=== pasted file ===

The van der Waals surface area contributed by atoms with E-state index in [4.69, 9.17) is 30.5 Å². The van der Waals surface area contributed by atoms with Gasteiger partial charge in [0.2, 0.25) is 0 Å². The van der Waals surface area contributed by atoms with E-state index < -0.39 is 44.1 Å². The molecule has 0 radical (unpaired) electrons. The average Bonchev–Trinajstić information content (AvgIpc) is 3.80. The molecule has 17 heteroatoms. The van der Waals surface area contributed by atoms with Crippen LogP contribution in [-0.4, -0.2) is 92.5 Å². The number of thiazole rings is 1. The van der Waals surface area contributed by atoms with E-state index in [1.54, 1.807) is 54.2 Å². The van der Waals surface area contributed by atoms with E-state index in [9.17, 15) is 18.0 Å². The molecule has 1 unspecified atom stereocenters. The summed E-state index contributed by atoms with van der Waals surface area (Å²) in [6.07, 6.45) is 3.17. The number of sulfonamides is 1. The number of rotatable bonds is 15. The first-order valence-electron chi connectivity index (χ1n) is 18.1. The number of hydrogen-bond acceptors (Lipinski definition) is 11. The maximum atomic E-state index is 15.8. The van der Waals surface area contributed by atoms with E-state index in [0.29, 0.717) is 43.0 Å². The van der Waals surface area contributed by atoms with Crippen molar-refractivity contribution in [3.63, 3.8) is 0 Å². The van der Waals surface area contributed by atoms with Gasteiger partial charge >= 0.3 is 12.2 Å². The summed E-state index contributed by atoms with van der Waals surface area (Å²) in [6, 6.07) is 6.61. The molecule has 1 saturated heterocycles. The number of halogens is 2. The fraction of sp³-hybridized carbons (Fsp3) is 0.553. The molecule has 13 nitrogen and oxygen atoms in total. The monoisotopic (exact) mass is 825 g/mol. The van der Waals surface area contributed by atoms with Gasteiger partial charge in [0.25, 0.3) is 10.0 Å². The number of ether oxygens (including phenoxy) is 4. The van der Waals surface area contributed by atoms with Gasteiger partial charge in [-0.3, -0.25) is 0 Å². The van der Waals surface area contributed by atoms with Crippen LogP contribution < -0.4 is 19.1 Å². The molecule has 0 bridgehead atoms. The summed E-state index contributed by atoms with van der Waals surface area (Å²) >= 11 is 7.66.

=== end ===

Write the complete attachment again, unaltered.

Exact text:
The van der Waals surface area contributed by atoms with E-state index in [4.69, 9.17) is 30.5 Å². The van der Waals surface area contributed by atoms with Gasteiger partial charge in [0.2, 0.25) is 0 Å². The van der Waals surface area contributed by atoms with E-state index < -0.39 is 44.1 Å². The molecule has 0 radical (unpaired) electrons. The average Bonchev–Trinajstić information content (AvgIpc) is 3.80. The molecule has 17 heteroatoms. The van der Waals surface area contributed by atoms with Crippen LogP contribution in [-0.4, -0.2) is 92.5 Å². The number of thiazole rings is 1. The van der Waals surface area contributed by atoms with E-state index in [1.54, 1.807) is 54.2 Å². The van der Waals surface area contributed by atoms with E-state index in [9.17, 15) is 18.0 Å². The molecule has 1 unspecified atom stereocenters. The summed E-state index contributed by atoms with van der Waals surface area (Å²) in [6.07, 6.45) is 3.17. The number of sulfonamides is 1. The number of rotatable bonds is 15. The first-order valence-electron chi connectivity index (χ1n) is 18.1. The number of hydrogen-bond acceptors (Lipinski definition) is 11. The maximum atomic E-state index is 15.8. The van der Waals surface area contributed by atoms with E-state index in [0.29, 0.717) is 43.0 Å². The van der Waals surface area contributed by atoms with Crippen molar-refractivity contribution in [3.63, 3.8) is 0 Å². The van der Waals surface area contributed by atoms with Gasteiger partial charge >= 0.3 is 12.2 Å². The summed E-state index contributed by atoms with van der Waals surface area (Å²) in [6, 6.07) is 6.61. The molecule has 1 saturated heterocycles. The number of halogens is 2. The fraction of sp³-hybridized carbons (Fsp3) is 0.553. The molecule has 13 nitrogen and oxygen atoms in total. The monoisotopic (exact) mass is 825 g/mol. The van der Waals surface area contributed by atoms with Gasteiger partial charge in [0.25, 0.3) is 10.0 Å². The number of ether oxygens (including phenoxy) is 4. The van der Waals surface area contributed by atoms with Gasteiger partial charge in [-0.3, -0.25) is 0 Å². The van der Waals surface area contributed by atoms with Crippen LogP contribution < -0.4 is 19.1 Å². The molecule has 0 bridgehead atoms. The summed E-state index contributed by atoms with van der Waals surface area (Å²) >= 11 is 7.66.